There are rich and diverse heritage resources just below our feet. Heritage resources are non-renewable, and each resource is unique and important. Lost or disturbed heritage resources are a loss for everyone. As defined by The Heritage Property Act of Saskatchewan, heritage resources include archaeological or paleontological objects and sites, built heritage and structures of architectural or historical value, and any site or property where it is reasonable to suspect that heritage resources may be found. The Act protects heritage resources on both private and provincial Crown land and is administered by Saskatchewan’s Ministry of Parks, Culture and Sport’s (PCS) Heritage Conservation Branch (HCB).
It is important to know the process for compliance with provincial heritage legislation when planning or managing a new development. A first step is to determine if the development is located on heritage-sensitive land by using the PCS developer’s online screening tool. If the development is located on heritage-sensitive land, the project will need to be submitted to the HCB for further review. If the HCB decides that the development has moderate-to-high potential to disturb heritage resources, the HCB may require that a Heritage Resources Impact Assessment be completed before any construction starts.
The importance of preserving and protecting heritage has been acknowledged in the United Nations Declaration on the Rights of Indigenous People, as well as by provincial heritage groups such as Heritage Saskatchewan and the Saskatchewan Archaeological Society. Not following the proper steps to protect heritage resources may result in regulatory or legal non-compliance, which could lead to serious consequences. Further negative consequences of non-compliance with heritage legislation may include project delays, lowered investor and public confidence, potential community backlash, and damage to personal and corporate reputation. Protecting heritage can have a positive impact by connecting people to the past and by providing a sense of belonging, understanding, and wellbeing. In addition to being a legislative requirement, the management and protection of heritage resources helps us to better understand who we are and how we got here.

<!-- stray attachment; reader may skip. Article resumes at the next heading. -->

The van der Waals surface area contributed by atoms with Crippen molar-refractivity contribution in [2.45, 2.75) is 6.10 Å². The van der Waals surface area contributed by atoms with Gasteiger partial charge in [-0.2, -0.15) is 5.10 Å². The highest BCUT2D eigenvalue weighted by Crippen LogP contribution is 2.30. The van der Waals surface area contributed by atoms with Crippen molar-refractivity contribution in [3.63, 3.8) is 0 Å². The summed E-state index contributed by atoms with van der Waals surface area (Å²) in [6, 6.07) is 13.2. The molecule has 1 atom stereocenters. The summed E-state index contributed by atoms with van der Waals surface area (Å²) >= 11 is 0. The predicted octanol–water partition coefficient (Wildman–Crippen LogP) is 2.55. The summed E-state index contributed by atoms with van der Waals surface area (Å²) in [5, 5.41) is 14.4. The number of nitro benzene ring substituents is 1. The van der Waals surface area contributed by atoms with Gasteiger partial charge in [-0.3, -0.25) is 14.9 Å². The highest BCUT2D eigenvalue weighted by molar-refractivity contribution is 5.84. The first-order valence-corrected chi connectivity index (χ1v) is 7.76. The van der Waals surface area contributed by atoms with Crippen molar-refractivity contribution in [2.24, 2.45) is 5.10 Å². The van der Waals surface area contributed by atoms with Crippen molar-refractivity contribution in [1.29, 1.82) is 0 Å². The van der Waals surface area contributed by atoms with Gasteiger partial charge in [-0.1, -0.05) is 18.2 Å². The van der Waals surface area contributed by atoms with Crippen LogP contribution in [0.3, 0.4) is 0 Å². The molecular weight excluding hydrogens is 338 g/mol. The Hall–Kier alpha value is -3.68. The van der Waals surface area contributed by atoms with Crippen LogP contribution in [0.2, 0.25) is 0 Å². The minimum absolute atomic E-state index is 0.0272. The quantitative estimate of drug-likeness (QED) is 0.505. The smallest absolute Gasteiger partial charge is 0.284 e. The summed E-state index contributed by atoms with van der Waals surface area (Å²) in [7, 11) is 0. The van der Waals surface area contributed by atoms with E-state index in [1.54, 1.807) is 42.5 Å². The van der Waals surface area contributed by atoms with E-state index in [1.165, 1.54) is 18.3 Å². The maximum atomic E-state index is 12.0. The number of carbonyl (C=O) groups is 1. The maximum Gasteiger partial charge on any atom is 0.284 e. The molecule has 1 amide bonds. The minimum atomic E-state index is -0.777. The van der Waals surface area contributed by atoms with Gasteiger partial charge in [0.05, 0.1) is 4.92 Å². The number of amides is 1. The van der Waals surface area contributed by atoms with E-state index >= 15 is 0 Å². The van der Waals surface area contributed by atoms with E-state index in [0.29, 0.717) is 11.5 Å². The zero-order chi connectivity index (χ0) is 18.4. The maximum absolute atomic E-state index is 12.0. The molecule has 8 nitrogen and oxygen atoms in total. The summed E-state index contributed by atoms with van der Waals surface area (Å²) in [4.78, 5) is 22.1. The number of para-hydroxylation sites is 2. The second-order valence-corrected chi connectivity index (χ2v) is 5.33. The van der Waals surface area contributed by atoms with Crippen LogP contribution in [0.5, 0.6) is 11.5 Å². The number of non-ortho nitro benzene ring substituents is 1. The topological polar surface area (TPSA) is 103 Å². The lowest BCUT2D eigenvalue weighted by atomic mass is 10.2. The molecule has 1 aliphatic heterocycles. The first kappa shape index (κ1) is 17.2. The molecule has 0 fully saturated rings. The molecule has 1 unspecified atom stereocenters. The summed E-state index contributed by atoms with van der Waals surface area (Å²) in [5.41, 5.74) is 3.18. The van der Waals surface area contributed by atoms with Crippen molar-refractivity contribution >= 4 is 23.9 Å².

Canada North Environmental Services’ (CanNorth) heritage division has been helping developers and project managers navigate provincial legislation since 2011. CanNorth’s archaeologists are qualified and have a proven track record of successfully completing Heritage Resources Impact Assessments throughout Saskatchewan, Alberta, and Manitoba. CanNorth is based out of Saskatoon and is 100 per cent First Nations owned by the Lac La Ronge Indian Band and is a Certified Aboriginal Business through the Canadian Council for Aboriginal Business. As such, CanNorth is mindful of the stakes when conducting Heritage Resources Impact Assessments for developments in Saskatchewan and maximizes Indigenous community involvement, including integrating traditional knowledge, engaging local people, and creating employment and education opportunities.
CanNorth has been involved in many interesting heritage projects. CanNorth archaeologists were called in to investigate after a back-hoe operator uncovered several large bison skulls during an infrastructure project in Saskatoon. Upon examination, CanNorth archaeologists determined that the skulls belonged to Bison occidentalis, a species of extinct bison that roamed around the Saskatoon area between 5,000 and 10,000 years ago; the skulls were much larger than our contemporary bison. CanNorth archaeologists were able to collect important data during the Heritage Resources Impact Assessment, satisfying the HCB’s compliance requirements for the project. The bison skulls were further analyzed in CanNorth’s laboratory and sent to the Royal Saskatchewan Museum’s T.Rex Discovery Centre in Eastend, Saskatchewan, where they are available for research and study. CanNorth’s involvement and consultation in this project helped the client achieve compliance with The Heritage Property Act and complete the development ahead of schedule and under budget. The process also resulted in the collection of valuable scientific data that could help us better understand our ancient environment.
Please do not hesitate to contact CanNorth to discuss any heritage questions or future projects.